This has to stop.

28 08 2009

I don’t know how many times I’ve bellowed, enraged, “this has to stop” in my lifetime; no matter the number, it seems like the frequency has been increasing in the past year or two.  The latest trigger?  News that, within three years, the FDA is expected to require graphic warning labels on cigarette packages.

Like this.

Disgusted?  Good.  You should be.  Insulted?  No?  You should be.

Disgusted? Good. You should be. Insulted? No? You should be.

That’s a Canadian label.  Many countries, from Australia to Brazil to the UK, require a similar graphic warning.  Others require large text warnings instead. Decaying teeth aren’t the only images proposed or present on packs around the world;

I know defending smoking is tantamount to defending the Holocaust (hey!  Why not just put pictures of concentration camp victims on cigarette packs while we’re at it?), and I don’t even know why tobacco regulation sends me into such a righteous fury.  Maybe it’s the rank hypocrisy of the whole thing.  Jesus hated hypocrites too, after all, so it’s cool.  You see, the government is more addicted to nicotine than any four-pack-a-day smoker is:

This is way outdated; with the massive federal tobacco tax hike from earlier this year, the government profit section has swelled while all other areas remainded (relatively) constant.

This is way outdated; with the massive federal tobacco tax hike from earlier this year, the government profit section has swelled while all other areas remainded (relatively) constant.

If cigarettes were sooo terrible for the “public health,” the infallibly benevolent government could have simply banned them.  But like a strung-out junkie, government depends on people’s addiction to nicotine for its next fix.

But politicians like to have their cake and eat it too.  Flavors (other than menthol, thanks to the Congressional Black Caucus) are soon to be banned; nicotine levels will be regulated (oddly, nicotine, the addictive substance, not tar, the harmful substance, will be controlled); packs will be so repulsive looking that most smokers will probably begin mentally blocking all warning labels out of revuslsion.  Big tobacco companines, realizing that their market share is not threatened by regulations, will gladly co-author ever more restrive legislation.  And polticians’ wallets will get fat by extorting ever-larger sums of money from smokers while paying lip service to an anti-smoking agenda.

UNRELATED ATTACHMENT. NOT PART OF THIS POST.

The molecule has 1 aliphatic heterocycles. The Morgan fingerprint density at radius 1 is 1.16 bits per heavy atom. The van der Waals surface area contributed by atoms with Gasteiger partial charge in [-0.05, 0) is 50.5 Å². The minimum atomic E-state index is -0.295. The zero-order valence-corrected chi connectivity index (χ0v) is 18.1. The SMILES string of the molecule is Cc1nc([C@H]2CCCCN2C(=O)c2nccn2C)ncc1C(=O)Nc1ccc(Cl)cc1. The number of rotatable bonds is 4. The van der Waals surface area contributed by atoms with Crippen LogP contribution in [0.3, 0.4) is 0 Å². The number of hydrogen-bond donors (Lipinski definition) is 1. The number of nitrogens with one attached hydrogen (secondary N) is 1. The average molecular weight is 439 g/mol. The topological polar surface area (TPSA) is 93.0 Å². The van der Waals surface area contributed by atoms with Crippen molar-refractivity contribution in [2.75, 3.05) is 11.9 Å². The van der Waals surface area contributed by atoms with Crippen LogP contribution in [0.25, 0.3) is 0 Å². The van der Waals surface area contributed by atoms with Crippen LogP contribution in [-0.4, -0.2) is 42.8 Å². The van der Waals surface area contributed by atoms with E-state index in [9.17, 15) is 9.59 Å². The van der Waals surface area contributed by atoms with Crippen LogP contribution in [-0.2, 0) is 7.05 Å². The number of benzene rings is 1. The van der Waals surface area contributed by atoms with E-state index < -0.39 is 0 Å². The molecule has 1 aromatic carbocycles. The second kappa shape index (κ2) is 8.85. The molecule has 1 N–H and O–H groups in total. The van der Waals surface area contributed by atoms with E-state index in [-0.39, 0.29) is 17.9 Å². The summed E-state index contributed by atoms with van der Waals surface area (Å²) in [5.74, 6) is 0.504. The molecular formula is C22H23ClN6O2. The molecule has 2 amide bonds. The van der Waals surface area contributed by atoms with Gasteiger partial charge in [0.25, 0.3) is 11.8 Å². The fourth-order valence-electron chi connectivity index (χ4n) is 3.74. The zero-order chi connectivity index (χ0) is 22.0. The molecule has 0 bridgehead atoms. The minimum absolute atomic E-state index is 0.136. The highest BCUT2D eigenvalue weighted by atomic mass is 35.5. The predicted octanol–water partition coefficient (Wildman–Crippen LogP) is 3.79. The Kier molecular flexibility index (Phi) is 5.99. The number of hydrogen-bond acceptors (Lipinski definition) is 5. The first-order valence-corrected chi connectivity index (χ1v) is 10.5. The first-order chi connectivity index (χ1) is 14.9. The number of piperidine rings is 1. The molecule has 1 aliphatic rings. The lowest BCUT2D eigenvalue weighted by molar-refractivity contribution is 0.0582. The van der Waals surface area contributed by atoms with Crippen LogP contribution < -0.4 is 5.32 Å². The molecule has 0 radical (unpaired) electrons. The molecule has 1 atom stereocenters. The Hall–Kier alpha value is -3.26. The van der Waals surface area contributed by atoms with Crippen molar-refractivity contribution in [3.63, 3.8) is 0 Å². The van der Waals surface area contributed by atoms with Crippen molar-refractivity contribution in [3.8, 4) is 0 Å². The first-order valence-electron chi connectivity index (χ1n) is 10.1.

There’s something deeply wrong with all of this, though, and it’s not just government hipocrisy.  It’s the fact that the government is treating all of us like a bunch of children.  Perhaps that’s why I get royally steamed every time the government enacts some niggling little regulation like graphic cigarette warning lables, and merely righteously indignant when the same government nationalizes two automakers or loses track of billions of tax dollars given to banks.

When some idiot bureaucrat at the FDA uses some study conducted by some self-important morons with P.h.D.s to determine that it’s okay to demand private companies comply with arbitrary rules and regulations for my own safety, I feel truly insulted.  Smokers and non-smokers alike should see this blatant patronization for what it is, and realize that by mandating labels like the one pictured above, the government is effectively telling you that you are too damn stupid to make wise decisions on your own.

No, I’m not being hyperbolic.  That’s exactly what those bureaucratic slugs believe; they really think they know what’s best for you.  It you’re such a dunce that you feel safer with the FDA regulating tobacco, then that’s too bad, but don’t make me deal with your problems via government intervention.  If you think that you’re wise enough to make good decisions, but believe that the masses are too dumb to do so, then I think you have some projection issues that you’d best examine.

Incidentally, I’ve got an image that would be more effective than blackened lungs at deterring tobacco use.  And with the passing of the last of the Kennedy boys, I feel it would be a fitting tribute:

Nothing to do with smoking?  So what?  Regulation of tobacco doesn't seem to have much to do with smoking cessation either.

Nothing to do with smoking? So what? Regulation of tobacco doesn't seem to have much to do with smoking cessation either.

Teddy would rest sound in the knowledge that his image was advancing the public good, or something.

And since fast food is next after tobacco, we could put this image on every Big Mac and Whopper wrapper:

sdfsd

"Thanks, I think I'll just have some carrots"

Surely the government won’t let beer and liquor slip under the suffocating security blankie of protective regulation, so I propose that this image be affixed to every alcoholic beverage:

No rest for the wicked.

No rest for the wicked.

You wouldn’t even have to put a text warning lable on the pack/wrapper/bottle if those images were to be used; such a warning would only detract from the horrifying image of the old Lion’s man boobs.

Come to think of it, those labels would probably be too effective.  Those sin tax dollars aren’t going to extort themselves, after all.

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